“Bringing your laptop to bed—that’s a horrible mistake”: Pablo Stanley on life as a remote designer

Simon Dumont

Aug 6, 2020

For a lot of people, life as a remote designer has come as a big surprise. But for world-renowned illustrator, designer, and co-founder, Pablo Stanley, the ‘new normal’ has a lot in common with his old normal.

After spending years as Design Lead at the fully remote InVision and working remotely at Lyft since, Pablo is an out-of-office veteran. Being a designer on-the-go comes naturally to him—so naturally that he decided to quit his job and start a company. You know, just to keep things interesting.

We caught up with Pablo to talk about setting boundaries between work and home life, making your side project your day job, and why everyone loves illustrations.

Making working remotely work for you

Maze: How does working remotely affect your life as a designer?

Pablo: The pros are, obviously, no one else is going to use your bathroom—that’s very important for some people. You can take infinite naps. You can just move your computer to the couch and work from there. 

But there are also cons. Suddenly, there's no distinction between work and life because somehow work just came into your home—the personal place where you felt secure from the outside. You have your office there, and everyone from work is looking at your bedroom.

Maze: How do you avoid getting distracted at home?

Pablo: Being at home, it's really easy to just turn on Netflix or start playing Mario Kart.

But at least for me and the people I've seen, it’s actually the opposite. Now work is at home, that’s all you do—so you feel productive and like you're creating value. Some people are bringing their laptops to bed. That's a horrible mistake because suddenly your place of rest becomes your workplace too. 

So make healthy boundaries. Try to do things that you used to do. For example, commuting. If you're allowed to go out wearing a mask, just go around the block. Even though you're coming back home, you still did your commute—maybe you listen to your podcast, and then somehow your mind makes that switch of, “Oh, now it’s time to work.”

Maze: You’ve previously described Slack as ‘the new office.’ What are the pros and cons of Slack as an office replacement? As a designer, is there anything you’d change?

Pablo: Great things about Slack are: you can have very specific conversations, you can switch between conversations, you can connect conversations, and if you miss something, it's documented.

But obviously, it doesn’t recreate the office experience. In the office, you have all the serendipity, the talking, the bouncing of ideas. When you're writing messages, a little bit of that magic is lost.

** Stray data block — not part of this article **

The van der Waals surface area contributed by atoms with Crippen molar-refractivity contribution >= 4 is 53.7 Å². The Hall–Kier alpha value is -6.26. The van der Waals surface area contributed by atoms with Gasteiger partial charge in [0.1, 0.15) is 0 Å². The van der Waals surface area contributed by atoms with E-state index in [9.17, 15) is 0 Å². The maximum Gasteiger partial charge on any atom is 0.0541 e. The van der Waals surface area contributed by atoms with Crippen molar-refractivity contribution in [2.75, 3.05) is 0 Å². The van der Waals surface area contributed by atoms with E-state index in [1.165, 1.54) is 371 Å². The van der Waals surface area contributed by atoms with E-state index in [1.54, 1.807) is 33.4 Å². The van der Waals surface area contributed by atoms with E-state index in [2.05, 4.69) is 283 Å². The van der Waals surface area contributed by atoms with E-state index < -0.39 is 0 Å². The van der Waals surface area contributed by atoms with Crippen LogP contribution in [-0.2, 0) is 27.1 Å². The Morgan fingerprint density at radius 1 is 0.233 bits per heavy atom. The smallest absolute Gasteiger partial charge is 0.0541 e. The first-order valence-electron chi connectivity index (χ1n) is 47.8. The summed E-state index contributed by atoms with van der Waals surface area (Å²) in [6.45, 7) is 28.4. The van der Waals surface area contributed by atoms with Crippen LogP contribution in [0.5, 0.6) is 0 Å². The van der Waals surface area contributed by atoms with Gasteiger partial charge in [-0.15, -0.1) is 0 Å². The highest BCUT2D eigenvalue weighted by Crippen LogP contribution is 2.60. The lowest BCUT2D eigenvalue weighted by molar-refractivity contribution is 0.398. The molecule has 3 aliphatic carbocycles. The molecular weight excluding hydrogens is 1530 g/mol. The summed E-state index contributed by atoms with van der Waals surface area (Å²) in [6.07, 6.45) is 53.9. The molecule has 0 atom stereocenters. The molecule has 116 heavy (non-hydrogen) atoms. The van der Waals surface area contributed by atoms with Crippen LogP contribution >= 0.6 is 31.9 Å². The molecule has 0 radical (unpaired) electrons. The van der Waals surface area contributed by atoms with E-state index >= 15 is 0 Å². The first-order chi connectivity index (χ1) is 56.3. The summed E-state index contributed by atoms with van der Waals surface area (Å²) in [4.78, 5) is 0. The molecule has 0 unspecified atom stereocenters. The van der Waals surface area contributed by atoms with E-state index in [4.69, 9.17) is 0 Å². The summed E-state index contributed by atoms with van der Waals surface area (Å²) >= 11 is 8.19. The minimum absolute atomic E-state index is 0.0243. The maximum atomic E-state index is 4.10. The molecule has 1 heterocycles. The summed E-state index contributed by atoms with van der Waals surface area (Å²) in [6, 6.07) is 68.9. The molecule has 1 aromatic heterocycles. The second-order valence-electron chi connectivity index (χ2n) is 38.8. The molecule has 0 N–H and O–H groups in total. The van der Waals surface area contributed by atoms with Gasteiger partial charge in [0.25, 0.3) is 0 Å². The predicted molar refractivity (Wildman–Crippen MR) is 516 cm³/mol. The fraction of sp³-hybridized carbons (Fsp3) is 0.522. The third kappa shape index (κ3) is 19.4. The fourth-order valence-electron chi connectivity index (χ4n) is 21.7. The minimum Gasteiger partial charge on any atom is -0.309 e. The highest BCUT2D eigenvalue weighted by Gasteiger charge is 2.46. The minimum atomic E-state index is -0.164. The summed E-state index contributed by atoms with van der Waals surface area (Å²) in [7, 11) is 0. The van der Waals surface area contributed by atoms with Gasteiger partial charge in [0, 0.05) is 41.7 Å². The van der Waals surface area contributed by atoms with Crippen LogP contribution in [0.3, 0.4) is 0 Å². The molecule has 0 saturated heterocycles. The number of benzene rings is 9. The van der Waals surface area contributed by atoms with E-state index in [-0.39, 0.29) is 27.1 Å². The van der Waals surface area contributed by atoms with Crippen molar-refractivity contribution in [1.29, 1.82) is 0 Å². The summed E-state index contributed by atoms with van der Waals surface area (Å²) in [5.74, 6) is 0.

Our team also uses Discord’s voice and streaming channels. That’s actually pretty cool because it feels like you're there: “Hey, did you try this?” “Hey, did you guys do that?” “Hey, I feel like coffee.”

You hear other people's lives happening, and that's kind of comforting. It's almost like the coffee shop experience, right? You go to a coffee shop and even though you don't know all the people, you hear the sounds and you feel like you're around other human beings. That’s something I wish Slack added.

Maze: Do you ever feel like the notifications are too much when you want to focus?

Pablo: Yeah. A lot of these digital tools do that. Your team has to do a good job of figuring out what’s redundant, what’s repetitive, and what’s unnecessary. Get rid of that stuff and try to focus the conversations in the right places.

Also, try to block time on your calendar just for working with no meetings. For managers, it's hard because they want to keep control of things and want to know everything. It's just a matter of trying to create processes so these tools aren’t disruptive.

"Your team has to do a good job of figuring out what’s redundant, what’s repetitive, and what’s unnecessary. Get rid of that stuff and try to focus the conversations in the right places."

Talk to your team at least every two weeks about what worked, what didn't work, then take action on that. Try not to make a call for everything. Don’t always tag everyone in Slack. Use asynchronous conversations as much as possible.

Steady salary design job vs. pursuing your passion project

Maze: You just went full-time with your new illustration project, Blush. How does it feel to make the switch?

Pablo: It's a little bit surreal, to be honest. It has only been a few weeks since we went full-time, and two or three months since we started it.

Our side project became our job. When it was a side project, it was something that we just wanted to do. And now that it's our job, I fear I’ll be like, “I need a creative outlet! I need to do something else!” So we want to keep the culture as alive as possible.

One thing we started is that every Friday is all about you—an opportunity for learning, trying a new idea, experimenting with something. It doesn't have to be Blush-related. Just something to take care of yourself and your mental health. That’s really important for us.